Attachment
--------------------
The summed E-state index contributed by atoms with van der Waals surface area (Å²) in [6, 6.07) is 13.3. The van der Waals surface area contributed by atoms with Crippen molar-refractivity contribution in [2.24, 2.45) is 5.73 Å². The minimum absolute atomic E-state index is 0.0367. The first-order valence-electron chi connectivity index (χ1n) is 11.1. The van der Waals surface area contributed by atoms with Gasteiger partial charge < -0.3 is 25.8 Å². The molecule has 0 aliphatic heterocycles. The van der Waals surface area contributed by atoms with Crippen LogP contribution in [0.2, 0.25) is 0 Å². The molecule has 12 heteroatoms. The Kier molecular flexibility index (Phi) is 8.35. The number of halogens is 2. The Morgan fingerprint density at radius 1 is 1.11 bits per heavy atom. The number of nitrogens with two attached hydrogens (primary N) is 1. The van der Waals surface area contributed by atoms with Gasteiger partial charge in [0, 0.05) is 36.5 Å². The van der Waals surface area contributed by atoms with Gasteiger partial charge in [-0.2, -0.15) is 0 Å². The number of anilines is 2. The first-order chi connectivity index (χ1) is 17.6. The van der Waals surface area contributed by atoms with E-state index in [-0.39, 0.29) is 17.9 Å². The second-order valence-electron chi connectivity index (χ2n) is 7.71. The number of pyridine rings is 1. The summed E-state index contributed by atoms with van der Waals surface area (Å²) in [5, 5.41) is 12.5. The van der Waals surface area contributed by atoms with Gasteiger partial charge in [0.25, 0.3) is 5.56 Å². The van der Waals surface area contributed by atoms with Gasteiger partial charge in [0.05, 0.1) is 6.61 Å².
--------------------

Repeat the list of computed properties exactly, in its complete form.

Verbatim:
The summed E-state index contributed by atoms with van der Waals surface area (Å²) in [6, 6.07) is 13.3. The van der Waals surface area contributed by atoms with Crippen molar-refractivity contribution in [2.24, 2.45) is 5.73 Å². The minimum absolute atomic E-state index is 0.0367. The first-order valence-electron chi connectivity index (χ1n) is 11.1. The van der Waals surface area contributed by atoms with Gasteiger partial charge < -0.3 is 25.8 Å². The molecule has 0 aliphatic heterocycles. The van der Waals surface area contributed by atoms with Crippen LogP contribution in [0.2, 0.25) is 0 Å². The molecule has 12 heteroatoms. The Kier molecular flexibility index (Phi) is 8.35. The number of halogens is 2. The Morgan fingerprint density at radius 1 is 1.11 bits per heavy atom. The number of nitrogens with two attached hydrogens (primary N) is 1. The van der Waals surface area contributed by atoms with Gasteiger partial charge in [0, 0.05) is 36.5 Å². The van der Waals surface area contributed by atoms with Gasteiger partial charge in [-0.2, -0.15) is 0 Å². The number of anilines is 2. The first-order chi connectivity index (χ1) is 17.6. The van der Waals surface area contributed by atoms with E-state index in [-0.39, 0.29) is 17.9 Å². The second-order valence-electron chi connectivity index (χ2n) is 7.71. The number of pyridine rings is 1. The summed E-state index contributed by atoms with van der Waals surface area (Å²) in [5, 5.41) is 12.5. The van der Waals surface area contributed by atoms with Gasteiger partial charge in [0.25, 0.3) is 5.56 Å². The van der Waals surface area contributed by atoms with Gasteiger partial charge in [0.05, 0.1) is 6.61 Å².